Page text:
Abstract: Chronic neuropathic pain is a common cause of disability in the population. Most treatment options for patients with medically refractory neuropathic pain, such as spinal cord stimulation, thalamic deep brain stimulation or intrathecal infusion of narcotics, are aimed at producing analgesia and are known to have limited efficacy. We propose an innovative neuromodulation-based approach to treat patients with central thalamic pain syndrome, a particularly severe form of neuropathic pain characterized by relentless anesthesia dolorosa resulting from injury to the thalamic sensory pathways. We depart from the traditional goal of intervening in the sensory discriminative neural pathways of pain transmission in order to produce analgesia. Instead, we plan to target with deep brain stimulation (DBS) the ventral area of the anterior limb of the internal capsule (ALIC), a region densely populated by fibers related to neural networks related to the control of behavior and emotion. By electrically stimulating these networks, we expect to modulate the affective sphere of patients with otherwise intractable pain and, consequently, reduce pain related disability. We hypothesize that the improvement in pain related disability associated with modulation of the affective pain sphere will not be dependent on analgesic effects. For this reason, the visual analog scale will be used as a secondary outcome measure to control for pain levels and analgesia but the primary outcome measure of the study will be the pain disability index. Patients enrolled in this research will undergo baseline and post-DBS double blinded evaluations for a period of six months, followed by chronic open label stimulation. The neural circuits of emotion control and the effects of DBS upon these networks will be studied at regular intervals with functional magnetic resonance imaging and magnetoencephalography. Public Health Relevance: Chronic neuropathic pain is very common in the population, affecting 8% of individuals enrolled in family practices. It is a leading cause of disability in the United States and other countries. Although several treatment options exist, large shares of patients with chronic pain (up to 50%) fail to respond and remain disabled. In this proposal, we describe an innovative approach to alleviate suffering and disability among those with severe and refractory chronic neuropathic pain.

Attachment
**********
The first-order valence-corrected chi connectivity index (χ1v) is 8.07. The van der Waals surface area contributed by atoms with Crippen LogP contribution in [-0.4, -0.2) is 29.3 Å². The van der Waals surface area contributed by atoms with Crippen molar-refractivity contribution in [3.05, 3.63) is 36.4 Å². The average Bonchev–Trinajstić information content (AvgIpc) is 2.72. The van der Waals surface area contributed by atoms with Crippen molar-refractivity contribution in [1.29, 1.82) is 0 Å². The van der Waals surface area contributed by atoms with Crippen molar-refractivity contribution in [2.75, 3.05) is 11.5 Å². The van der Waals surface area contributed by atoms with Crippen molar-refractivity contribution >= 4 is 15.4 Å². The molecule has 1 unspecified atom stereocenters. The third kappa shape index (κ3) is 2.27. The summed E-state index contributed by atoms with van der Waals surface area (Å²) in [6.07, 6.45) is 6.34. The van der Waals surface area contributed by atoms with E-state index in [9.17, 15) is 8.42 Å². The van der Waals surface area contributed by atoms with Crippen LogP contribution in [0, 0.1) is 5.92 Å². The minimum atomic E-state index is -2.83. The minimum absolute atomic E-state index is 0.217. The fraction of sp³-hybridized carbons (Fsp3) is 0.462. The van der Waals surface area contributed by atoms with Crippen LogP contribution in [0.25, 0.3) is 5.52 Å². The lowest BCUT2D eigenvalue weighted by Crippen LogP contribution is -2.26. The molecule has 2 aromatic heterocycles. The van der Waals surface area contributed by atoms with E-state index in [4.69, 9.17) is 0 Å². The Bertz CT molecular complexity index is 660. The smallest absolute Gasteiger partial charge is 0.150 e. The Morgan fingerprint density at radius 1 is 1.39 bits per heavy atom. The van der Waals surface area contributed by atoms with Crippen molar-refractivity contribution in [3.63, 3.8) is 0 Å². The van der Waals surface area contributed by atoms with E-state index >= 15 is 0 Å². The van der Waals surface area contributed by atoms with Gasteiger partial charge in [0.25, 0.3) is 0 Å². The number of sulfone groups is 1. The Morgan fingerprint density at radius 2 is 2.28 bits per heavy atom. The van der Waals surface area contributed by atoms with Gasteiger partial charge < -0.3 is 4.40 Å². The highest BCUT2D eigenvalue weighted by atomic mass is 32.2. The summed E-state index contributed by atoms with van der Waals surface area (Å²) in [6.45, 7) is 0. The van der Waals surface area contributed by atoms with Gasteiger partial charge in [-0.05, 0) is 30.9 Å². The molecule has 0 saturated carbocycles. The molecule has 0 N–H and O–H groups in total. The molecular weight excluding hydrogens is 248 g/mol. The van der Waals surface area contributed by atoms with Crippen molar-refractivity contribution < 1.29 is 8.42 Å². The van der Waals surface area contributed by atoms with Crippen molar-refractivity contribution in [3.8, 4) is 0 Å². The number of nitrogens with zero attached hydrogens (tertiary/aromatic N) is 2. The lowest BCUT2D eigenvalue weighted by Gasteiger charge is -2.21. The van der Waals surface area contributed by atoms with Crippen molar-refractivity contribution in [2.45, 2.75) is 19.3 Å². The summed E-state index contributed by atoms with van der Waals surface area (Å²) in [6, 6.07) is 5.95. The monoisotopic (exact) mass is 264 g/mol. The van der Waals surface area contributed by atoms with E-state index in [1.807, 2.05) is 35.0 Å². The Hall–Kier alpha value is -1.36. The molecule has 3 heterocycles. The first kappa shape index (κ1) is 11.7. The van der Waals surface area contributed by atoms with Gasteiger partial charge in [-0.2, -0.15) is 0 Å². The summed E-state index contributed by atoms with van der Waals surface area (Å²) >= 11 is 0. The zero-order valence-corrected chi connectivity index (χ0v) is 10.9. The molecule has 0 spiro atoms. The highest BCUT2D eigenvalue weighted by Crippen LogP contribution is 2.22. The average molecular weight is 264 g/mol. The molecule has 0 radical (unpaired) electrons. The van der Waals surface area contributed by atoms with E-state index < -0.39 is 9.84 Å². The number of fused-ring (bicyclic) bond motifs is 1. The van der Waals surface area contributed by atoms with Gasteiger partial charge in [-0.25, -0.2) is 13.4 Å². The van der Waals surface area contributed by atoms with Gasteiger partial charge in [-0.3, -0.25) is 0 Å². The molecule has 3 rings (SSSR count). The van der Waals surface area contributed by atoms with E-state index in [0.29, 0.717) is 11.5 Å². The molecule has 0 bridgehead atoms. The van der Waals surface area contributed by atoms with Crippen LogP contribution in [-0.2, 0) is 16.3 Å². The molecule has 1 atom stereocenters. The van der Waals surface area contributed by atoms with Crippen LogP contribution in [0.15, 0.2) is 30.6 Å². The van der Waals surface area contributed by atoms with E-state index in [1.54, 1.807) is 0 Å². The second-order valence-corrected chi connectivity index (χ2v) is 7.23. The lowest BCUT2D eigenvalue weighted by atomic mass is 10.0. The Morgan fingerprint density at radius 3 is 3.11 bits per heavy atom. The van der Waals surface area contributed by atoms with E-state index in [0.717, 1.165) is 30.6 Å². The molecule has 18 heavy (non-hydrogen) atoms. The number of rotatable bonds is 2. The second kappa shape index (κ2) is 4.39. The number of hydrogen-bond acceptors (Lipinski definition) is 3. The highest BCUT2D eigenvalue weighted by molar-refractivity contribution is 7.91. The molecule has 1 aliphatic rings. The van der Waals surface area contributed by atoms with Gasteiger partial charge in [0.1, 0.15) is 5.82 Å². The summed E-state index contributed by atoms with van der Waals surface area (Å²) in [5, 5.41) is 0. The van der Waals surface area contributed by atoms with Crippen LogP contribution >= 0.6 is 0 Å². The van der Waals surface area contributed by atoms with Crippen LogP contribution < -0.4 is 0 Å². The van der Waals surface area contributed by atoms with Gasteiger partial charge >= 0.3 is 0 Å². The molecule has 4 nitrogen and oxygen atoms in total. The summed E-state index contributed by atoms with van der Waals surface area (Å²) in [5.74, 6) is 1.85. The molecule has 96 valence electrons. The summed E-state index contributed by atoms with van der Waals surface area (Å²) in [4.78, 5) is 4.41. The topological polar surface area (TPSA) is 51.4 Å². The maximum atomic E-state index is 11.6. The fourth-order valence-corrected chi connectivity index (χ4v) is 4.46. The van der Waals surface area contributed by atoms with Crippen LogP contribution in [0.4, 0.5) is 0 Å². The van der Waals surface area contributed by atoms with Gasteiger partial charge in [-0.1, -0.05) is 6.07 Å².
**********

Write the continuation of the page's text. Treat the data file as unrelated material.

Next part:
National Institute of Health (NIH)
Office of The Director, National Institutes of Health (OD)
NIH Director’s New Innovator Awards (DP2)
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Special Emphasis Panel (ZGM1-NDIA-O (02))
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Basavappa, Ravi
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Cleveland Clinic Lerner
Internal Medicine/Medicine
Schools of Medicine
United States
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